How Sleep Apnea Can Worsen Your Asthma

Obstructive sleep apnea is a disorder that causes interrupted breathing during sleep. The temporary episodes decrease airflow and cause a person to wake up from sleep. The diminished airflow can reduce oxygen levels in the bloodstream and, over time, increase the risk of heart disease. This condition is associated with several other medical issues, and it can complicate asthma.

Person wearing sleep apnea equipment
D. Sharon Pruitt Pink Sherbet Photography / Moment / Getty Images

Most people who have OSA snore loudly, stop breathing during sleep, and have gasping, choking, gagging, and coughing episodes that wake them up frequently during the night.

Often, the person isn’t aware that they are waking up dozens of times throughout the night. But these episodes lead to restless sleep and therefore daytime fatigue, regardless of how many hours the person tries to sleep.

While most people who have OSA do not have asthma, you can have both conditions. OSA is highly prevalent (34% of males and 17% of females have OSA), and asthma is reasonably prevalent (affecting about 8% of the population), so overlap is not uncommon.

Sleep Apnea and Asthma Symptoms

OSA, especially severe forms, may worsen asthma and asthma symptoms and have a negative impact on the quality of life for people who have asthma. And severe asthma can worsen OSA as well.

Some ways that OSA may influence asthma symptoms are through weakening or irritation around the airways, or narrowing of the airways.


There are several treatment options for sleep apnea. The most common, and gold-standard, therapy is a continuous positive airway pressure (CPAP) machine. Other treatments include an oral appliance, which involves wearing a device similar to a retainer while you sleep, and surgery.

Continuous Positive Airway Pressure

Continuous positive airway pressure (CPAP) is the preferred therapy for obstructive sleep apnea. CPAP involves wearing a mask while sleeping. The mask provides a continuous stream of pressurized air to keep the airways open.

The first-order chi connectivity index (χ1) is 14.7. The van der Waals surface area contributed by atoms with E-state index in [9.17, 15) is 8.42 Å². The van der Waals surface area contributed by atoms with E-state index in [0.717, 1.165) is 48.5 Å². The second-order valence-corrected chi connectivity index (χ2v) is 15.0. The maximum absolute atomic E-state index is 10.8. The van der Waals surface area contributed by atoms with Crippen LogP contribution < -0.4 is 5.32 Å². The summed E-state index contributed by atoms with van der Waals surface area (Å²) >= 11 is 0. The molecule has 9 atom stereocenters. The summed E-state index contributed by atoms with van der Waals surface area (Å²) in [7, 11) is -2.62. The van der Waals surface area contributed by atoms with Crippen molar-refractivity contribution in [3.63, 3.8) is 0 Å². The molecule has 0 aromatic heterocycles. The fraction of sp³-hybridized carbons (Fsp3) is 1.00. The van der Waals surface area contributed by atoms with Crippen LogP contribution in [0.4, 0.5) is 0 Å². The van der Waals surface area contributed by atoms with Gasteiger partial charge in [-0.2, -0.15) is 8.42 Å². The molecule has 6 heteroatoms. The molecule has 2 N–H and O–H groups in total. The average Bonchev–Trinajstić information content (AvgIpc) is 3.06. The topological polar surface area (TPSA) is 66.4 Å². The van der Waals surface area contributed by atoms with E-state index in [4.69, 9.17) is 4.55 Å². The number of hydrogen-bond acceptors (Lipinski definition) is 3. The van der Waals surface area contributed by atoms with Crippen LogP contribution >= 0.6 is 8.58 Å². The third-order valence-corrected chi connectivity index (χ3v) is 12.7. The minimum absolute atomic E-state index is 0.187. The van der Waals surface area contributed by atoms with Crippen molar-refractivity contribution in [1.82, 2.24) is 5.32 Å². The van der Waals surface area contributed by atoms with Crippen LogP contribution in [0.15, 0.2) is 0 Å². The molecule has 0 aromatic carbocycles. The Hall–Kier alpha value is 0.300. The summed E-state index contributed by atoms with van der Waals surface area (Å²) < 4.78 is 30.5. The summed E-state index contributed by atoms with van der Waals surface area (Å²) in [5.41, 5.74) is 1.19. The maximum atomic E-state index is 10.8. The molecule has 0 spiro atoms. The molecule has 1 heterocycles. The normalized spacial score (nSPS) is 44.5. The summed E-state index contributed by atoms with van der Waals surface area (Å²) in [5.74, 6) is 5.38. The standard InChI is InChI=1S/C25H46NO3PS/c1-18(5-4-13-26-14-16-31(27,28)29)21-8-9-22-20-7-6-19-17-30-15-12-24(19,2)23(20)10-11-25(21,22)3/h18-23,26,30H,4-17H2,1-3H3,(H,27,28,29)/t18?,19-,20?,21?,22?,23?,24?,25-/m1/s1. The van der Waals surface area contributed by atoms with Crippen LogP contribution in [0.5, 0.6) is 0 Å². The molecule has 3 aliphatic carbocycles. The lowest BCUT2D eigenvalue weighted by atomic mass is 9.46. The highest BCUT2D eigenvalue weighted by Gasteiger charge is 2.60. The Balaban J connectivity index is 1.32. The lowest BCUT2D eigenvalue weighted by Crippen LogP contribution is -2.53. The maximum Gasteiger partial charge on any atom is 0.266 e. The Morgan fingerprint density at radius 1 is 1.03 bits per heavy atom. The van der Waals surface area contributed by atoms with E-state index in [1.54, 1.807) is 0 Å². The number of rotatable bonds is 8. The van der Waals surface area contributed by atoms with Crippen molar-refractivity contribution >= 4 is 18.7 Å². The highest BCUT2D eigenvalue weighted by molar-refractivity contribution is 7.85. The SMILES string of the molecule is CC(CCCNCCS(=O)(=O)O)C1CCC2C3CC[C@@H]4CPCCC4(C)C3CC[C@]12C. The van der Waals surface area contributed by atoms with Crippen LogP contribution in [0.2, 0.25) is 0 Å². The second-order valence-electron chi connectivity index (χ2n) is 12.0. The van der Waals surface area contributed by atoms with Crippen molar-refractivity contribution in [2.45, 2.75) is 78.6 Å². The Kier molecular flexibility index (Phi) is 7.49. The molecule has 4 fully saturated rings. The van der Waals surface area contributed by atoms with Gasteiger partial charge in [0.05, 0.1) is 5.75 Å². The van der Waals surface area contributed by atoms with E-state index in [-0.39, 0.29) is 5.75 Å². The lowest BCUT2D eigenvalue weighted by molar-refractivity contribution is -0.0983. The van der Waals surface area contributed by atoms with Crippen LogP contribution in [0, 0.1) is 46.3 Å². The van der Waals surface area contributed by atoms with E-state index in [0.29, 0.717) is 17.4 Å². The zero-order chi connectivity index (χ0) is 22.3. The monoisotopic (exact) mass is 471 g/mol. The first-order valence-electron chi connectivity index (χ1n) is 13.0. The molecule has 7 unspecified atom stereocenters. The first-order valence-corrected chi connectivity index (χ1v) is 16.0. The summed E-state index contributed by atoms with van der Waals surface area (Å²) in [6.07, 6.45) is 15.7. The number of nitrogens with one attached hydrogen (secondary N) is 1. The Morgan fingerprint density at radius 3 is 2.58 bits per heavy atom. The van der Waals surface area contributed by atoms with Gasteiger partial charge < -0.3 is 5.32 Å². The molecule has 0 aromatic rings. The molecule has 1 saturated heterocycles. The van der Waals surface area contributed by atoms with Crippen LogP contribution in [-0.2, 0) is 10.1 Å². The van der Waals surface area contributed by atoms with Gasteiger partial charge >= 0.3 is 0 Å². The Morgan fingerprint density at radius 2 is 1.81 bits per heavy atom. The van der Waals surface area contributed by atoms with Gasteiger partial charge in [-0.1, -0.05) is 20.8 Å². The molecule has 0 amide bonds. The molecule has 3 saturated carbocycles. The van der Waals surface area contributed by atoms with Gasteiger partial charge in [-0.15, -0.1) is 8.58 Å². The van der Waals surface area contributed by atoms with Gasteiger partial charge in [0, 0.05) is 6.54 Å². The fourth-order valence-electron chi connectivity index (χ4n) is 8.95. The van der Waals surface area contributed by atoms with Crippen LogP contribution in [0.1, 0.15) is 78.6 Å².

CPAP is used at home at night, and it reverses many of the harmful effects of sleep apnea.

Oral Appliance

Despite its industrial-sounding name, an oral appliance is much like an orthodontic retainer. Different types of oral appliances either prevent your tongue from blocking your airway or move your lower jaw forward to keep your airway open while you sleep.

Although CPAP has been shown to be better at reducing interrupted breathing episodes and arousals, an oral appliance is a good option if CPAP therapy isn't working for you.

When getting an oral appliance for sleep apnea, it's best for a dentist to fit you with a custom one.


There is a surgical option for the treatment of obstructive sleep apnea, called uvulopalatopharyngoplasty (UPPP or UP3). This procedure is used to treat several ailments, and it is the most commonly performed surgery for obstructive sleep apnea.

UPPP involves taking out the tonsils and part of the soft palate and uvula. It's recommended for patients who are not overweight or obese. After UPPP surgery, many people still need CPAP therapy.

9 Sources
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By Daniel More, MD
Daniel More, MD, is a board-certified allergist and clinical immunologist. He is an assistant clinical professor at the University of California, San Francisco School of Medicine and currently practices at Central Coast Allergy and Asthma in Salinas, California.